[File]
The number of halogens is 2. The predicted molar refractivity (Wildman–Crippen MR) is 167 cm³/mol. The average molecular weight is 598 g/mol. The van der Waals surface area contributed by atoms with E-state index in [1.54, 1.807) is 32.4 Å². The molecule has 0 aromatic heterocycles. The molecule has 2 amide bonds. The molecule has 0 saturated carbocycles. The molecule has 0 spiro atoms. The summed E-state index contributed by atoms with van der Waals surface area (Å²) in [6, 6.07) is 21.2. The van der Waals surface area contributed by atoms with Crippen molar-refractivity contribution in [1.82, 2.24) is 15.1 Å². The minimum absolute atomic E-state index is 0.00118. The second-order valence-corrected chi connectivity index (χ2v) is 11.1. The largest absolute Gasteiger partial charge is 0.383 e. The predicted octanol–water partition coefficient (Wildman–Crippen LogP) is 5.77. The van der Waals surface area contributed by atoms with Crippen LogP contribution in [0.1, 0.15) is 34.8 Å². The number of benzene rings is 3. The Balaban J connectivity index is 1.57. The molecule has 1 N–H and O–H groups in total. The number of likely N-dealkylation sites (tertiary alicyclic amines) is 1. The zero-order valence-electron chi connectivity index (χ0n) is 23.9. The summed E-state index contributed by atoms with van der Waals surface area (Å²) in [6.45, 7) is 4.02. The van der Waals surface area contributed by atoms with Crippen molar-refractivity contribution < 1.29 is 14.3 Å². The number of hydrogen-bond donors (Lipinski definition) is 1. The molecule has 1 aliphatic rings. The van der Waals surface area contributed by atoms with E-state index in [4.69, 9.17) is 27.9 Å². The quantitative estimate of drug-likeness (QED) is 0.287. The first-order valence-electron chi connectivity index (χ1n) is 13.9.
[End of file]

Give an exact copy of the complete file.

The number of halogens is 2. The predicted molar refractivity (Wildman–Crippen MR) is 167 cm³/mol. The average molecular weight is 598 g/mol. The van der Waals surface area contributed by atoms with E-state index in [1.54, 1.807) is 32.4 Å². The molecule has 0 aromatic heterocycles. The molecule has 2 amide bonds. The molecule has 0 saturated carbocycles. The molecule has 0 spiro atoms. The summed E-state index contributed by atoms with van der Waals surface area (Å²) in [6, 6.07) is 21.2. The van der Waals surface area contributed by atoms with Crippen molar-refractivity contribution in [1.82, 2.24) is 15.1 Å². The minimum absolute atomic E-state index is 0.00118. The second-order valence-corrected chi connectivity index (χ2v) is 11.1. The largest absolute Gasteiger partial charge is 0.383 e. The predicted octanol–water partition coefficient (Wildman–Crippen LogP) is 5.77. The van der Waals surface area contributed by atoms with Crippen LogP contribution in [0.1, 0.15) is 34.8 Å². The number of benzene rings is 3. The Balaban J connectivity index is 1.57. The molecule has 1 N–H and O–H groups in total. The number of likely N-dealkylation sites (tertiary alicyclic amines) is 1. The zero-order valence-electron chi connectivity index (χ0n) is 23.9. The summed E-state index contributed by atoms with van der Waals surface area (Å²) in [6.45, 7) is 4.02. The van der Waals surface area contributed by atoms with Crippen molar-refractivity contribution < 1.29 is 14.3 Å². The number of hydrogen-bond donors (Lipinski definition) is 1. The molecule has 1 aliphatic rings. The van der Waals surface area contributed by atoms with E-state index in [4.69, 9.17) is 27.9 Å². The quantitative estimate of drug-likeness (QED) is 0.287. The first-order valence-electron chi connectivity index (χ1n) is 13.9.